by Sum In Sarah Cheung (MArch I ’21) — Recipient of the Architecture Faculty Design Award, Master in Architecture I
In Hong Kong, a city caught between two colonialities, historical preservation has become a politics of the image: in which the excesses of capitalism are conflated with a deep-set desire for a unified cultural framework, and where the prosthetic seeing of singular fictive identities has become a tool for the severing of history and memory. Part kitsch, part simulacra, these images—static and monumental—collapse all critical distance between observer and observed, becoming representations that absorb themselves into a system of signification of the colonial imaginary.
This thesis attempts to bring forth an asignification through the rewriting of the city’s oldest remaining colonial building and its immediate context. The ideological undoing of this building’s symbolism and the creation of interludes and digressions within its simulacra produces an urban ensemble that occupies and solidifies the space in between its two neighboring, and opposing, institutions: that of I.M. Pei’s Bank of China Tower and the High Court of Hong Kong. In considering the complex network of mutations and permutations of nationalism, colonialism, and capitalism so embedded in the city’s built environment, the resultant programmatic entanglement seeks to restore a multivalence in architecture that destabilizes the privileged perspectival space within, which the colonial gaze is cast in place. The constant appearance and disappearance of historical image, typology, and symbolism may perhaps begin to restore a critical distance—a gap, a void—within which a new postcolonial subject might be invented, subsequently encouraging an embracing of the in-between.
The ideological undoing of the Flagstaff House comes in two steps: firstly, the breaking down of the building’s symbolism, and secondly, the reconstruction of a novel image – both of which occur simultaneously and culminate in a new building. Taking cues from myriad precedents of found-object assemblies, contextual elements are distilled and treated as found objects themselves, and subsequently put together into assemblages that begin to destabilize the static image that the Flagstaff House once projected.
The resultant urban ensemble is thus: a bridge-building forms below as programmatic extensions for each institution that plug into both Towers. Rising above the center point is the new projection of the Flagstaff House – which becomes a public archive and library of Hong Kong’s judicial and colonial history. As an archive of the city’s rapidly morphing rule of law and amorphous sociocultural identities, the new structure becomes a cenotaph, a repository of memory that documents the complex network of mutations and permutations of nationalism, colonialism, and capitalism so embedded in the city’s coming-into-being. Skewed and contorted by axes projected from both towers, the organization of this new building draws upon the existing plan of the Flagstaff House: its column order is replicated, as is a building skirt reminiscent of the House’s existing loggia which reincarnates itself in the archive as peripheral library stacks.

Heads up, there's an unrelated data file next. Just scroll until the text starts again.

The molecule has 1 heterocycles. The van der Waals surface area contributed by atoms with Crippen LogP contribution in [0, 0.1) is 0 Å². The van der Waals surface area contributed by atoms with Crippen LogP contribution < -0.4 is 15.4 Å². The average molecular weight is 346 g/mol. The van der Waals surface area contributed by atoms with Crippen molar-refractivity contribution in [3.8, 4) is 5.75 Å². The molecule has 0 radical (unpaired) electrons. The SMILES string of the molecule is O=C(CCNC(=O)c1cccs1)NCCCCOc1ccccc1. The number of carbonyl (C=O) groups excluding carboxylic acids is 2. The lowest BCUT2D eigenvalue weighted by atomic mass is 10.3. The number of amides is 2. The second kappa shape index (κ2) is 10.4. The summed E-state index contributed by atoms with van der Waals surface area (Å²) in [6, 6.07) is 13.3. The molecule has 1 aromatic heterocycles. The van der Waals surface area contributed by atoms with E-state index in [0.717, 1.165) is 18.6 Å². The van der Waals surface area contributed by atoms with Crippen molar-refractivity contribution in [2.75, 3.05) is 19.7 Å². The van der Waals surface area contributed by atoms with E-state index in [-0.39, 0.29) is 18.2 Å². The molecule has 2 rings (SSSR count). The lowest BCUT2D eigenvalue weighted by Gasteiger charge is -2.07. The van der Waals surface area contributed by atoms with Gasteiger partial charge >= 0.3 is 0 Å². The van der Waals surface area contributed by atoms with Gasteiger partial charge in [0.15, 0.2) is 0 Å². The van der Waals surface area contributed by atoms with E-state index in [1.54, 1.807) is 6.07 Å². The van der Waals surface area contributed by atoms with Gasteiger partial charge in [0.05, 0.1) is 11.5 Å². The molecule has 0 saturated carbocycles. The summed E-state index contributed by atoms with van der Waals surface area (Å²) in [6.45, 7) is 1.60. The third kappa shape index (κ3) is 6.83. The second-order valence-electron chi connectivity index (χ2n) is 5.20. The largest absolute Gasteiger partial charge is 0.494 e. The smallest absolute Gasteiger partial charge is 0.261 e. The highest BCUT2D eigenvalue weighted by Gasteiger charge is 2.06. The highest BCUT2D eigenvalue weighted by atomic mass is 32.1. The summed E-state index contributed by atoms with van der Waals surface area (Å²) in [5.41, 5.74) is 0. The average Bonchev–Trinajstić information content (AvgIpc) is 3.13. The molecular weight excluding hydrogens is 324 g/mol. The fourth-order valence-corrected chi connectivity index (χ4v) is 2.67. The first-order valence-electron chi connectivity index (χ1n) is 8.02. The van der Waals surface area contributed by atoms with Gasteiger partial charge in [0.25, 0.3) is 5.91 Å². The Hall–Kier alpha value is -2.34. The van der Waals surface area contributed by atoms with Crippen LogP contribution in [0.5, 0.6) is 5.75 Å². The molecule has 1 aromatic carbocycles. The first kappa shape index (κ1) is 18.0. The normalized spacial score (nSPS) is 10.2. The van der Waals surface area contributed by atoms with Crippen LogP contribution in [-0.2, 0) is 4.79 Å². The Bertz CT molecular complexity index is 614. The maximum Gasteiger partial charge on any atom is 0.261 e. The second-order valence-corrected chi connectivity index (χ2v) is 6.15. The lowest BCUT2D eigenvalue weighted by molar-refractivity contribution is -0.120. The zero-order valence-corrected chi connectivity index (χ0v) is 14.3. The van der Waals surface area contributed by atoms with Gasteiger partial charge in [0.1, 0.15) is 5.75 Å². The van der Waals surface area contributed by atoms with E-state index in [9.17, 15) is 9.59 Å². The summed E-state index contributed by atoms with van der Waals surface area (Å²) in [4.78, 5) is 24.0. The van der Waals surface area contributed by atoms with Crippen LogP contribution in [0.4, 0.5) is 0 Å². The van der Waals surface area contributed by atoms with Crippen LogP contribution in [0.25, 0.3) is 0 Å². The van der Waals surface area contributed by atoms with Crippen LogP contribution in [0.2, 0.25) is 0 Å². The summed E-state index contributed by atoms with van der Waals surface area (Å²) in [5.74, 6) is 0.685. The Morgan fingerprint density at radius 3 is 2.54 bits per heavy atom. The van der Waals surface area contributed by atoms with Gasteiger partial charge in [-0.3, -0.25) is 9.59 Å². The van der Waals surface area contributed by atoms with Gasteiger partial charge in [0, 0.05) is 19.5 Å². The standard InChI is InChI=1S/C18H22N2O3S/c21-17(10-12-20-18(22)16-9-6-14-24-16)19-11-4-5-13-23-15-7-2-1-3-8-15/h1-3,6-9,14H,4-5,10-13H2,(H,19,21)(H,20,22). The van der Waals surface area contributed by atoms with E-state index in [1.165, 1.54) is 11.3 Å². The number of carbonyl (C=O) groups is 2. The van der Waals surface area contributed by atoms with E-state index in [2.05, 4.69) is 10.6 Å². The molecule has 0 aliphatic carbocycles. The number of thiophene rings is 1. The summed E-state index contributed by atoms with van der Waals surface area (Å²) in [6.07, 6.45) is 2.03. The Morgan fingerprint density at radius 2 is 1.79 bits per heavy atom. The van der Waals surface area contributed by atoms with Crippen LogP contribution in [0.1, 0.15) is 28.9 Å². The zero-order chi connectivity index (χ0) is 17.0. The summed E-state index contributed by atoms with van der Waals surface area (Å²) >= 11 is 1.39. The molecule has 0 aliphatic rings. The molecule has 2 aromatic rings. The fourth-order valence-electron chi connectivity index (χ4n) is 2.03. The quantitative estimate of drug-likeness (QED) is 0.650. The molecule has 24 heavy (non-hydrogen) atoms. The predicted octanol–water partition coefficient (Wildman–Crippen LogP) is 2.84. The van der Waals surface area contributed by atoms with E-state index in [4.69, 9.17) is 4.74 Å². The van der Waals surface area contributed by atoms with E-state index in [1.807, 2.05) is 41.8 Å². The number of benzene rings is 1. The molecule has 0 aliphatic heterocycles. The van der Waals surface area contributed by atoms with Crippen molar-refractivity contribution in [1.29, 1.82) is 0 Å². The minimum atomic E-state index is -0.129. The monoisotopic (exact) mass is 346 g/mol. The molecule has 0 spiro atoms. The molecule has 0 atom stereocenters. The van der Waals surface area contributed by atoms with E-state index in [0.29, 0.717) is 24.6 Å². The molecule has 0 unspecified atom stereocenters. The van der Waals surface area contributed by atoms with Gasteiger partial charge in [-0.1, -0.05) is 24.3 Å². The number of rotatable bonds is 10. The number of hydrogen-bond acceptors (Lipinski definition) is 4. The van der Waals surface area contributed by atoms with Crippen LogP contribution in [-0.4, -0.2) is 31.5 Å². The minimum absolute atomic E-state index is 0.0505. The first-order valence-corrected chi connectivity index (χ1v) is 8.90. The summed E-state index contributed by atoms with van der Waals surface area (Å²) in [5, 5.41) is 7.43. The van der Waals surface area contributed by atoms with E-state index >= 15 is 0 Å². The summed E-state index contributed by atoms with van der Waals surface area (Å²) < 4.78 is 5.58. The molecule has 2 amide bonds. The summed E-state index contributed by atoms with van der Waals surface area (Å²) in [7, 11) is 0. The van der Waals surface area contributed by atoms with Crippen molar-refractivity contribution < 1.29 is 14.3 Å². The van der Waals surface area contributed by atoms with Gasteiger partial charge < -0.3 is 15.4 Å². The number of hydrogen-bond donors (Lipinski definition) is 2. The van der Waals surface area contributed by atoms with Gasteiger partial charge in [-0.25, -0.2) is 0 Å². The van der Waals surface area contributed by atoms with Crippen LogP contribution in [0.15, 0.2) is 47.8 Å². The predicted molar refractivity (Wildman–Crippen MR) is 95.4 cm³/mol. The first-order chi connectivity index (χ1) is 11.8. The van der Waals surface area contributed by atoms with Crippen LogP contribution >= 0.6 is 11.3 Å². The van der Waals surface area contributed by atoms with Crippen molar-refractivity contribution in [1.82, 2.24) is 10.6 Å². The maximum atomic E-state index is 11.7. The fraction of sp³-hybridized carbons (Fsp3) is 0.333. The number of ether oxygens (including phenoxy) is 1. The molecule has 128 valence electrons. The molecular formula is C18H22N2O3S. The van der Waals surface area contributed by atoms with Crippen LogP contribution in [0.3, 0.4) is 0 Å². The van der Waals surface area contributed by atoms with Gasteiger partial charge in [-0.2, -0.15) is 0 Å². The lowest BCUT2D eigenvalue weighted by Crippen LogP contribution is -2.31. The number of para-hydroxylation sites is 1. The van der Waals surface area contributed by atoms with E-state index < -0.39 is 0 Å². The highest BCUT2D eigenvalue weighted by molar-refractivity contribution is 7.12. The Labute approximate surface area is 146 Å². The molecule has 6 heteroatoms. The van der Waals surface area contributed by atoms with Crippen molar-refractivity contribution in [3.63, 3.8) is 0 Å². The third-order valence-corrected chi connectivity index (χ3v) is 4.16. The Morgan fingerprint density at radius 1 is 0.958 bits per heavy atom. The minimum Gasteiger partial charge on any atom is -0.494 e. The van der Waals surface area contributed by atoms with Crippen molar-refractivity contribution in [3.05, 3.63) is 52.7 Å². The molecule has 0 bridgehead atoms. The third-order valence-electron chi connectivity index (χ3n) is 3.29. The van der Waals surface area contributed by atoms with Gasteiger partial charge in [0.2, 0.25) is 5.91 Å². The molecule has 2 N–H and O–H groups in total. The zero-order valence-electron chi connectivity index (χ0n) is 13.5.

Eroded by the landscape, the tea museum is displaced downwards as one progresses through and below to an underbelly, which in turn sags under the weight of the city’s memory of a bygone history. This history is reincarnated in the form of an archive that seamlessly loops from one room to another around the vortex point. At bridge level below a programmatic entanglement between the Court and Bank, although private, allows for an idiosyncratic spatial connection to the displaced museum above. Despite its programmatic separation everything is sutured together by the public park.
The column order of the existing House is replicated in its extension as a large Vierendeel truss from which the building’s loggia hangs. This truss is supported at three points: at its rear corner it sits on the park landscape through which a large foundation pile is driven. Just off center, a slanted core pierces the structure which contains the building’s main staircase. At the very front, a third core extends itself all the way to the ground level. This frontal core-column appropriates the chamfered form of the Bank of China’s base.
The building itself is clad in grey brick, reminiscent of those typically found in vernacular Chinese buildings. However, this brick aggregation makes use of gaps in between each brick which allow the façade to become porous. From afar, a giant grey mass; upon a closer look, the column order of the interior Vierendeel – and of the Flagstaff House – shines through this mass. Moving closer, however, the volume itself begins to break down: cuts on the side facades allow views from the bridge to frame the opposing Bank and Court buildings, as if their foundations are also eroded by the building itself.
The judicial library is spatially linked to the now displaced tea museum on the ground level just above; pedestals rise through the downward leading ramp towards the displaced Museum space which also serves as a main access. Traversing under and through, we now encounter the underbelly of the public archive. The downwards dip of the underbelly deforms the ground plane and intersects with the slanted stair core at a point of singularity. Skewed by the axes of neighboring towers, the facade envelope folds upwards. This produces an open study area and a single window above framing the sky.
Visit the 2021 Virtual Commencement Exhibition to see more from this and other prize-winning projects and graduates.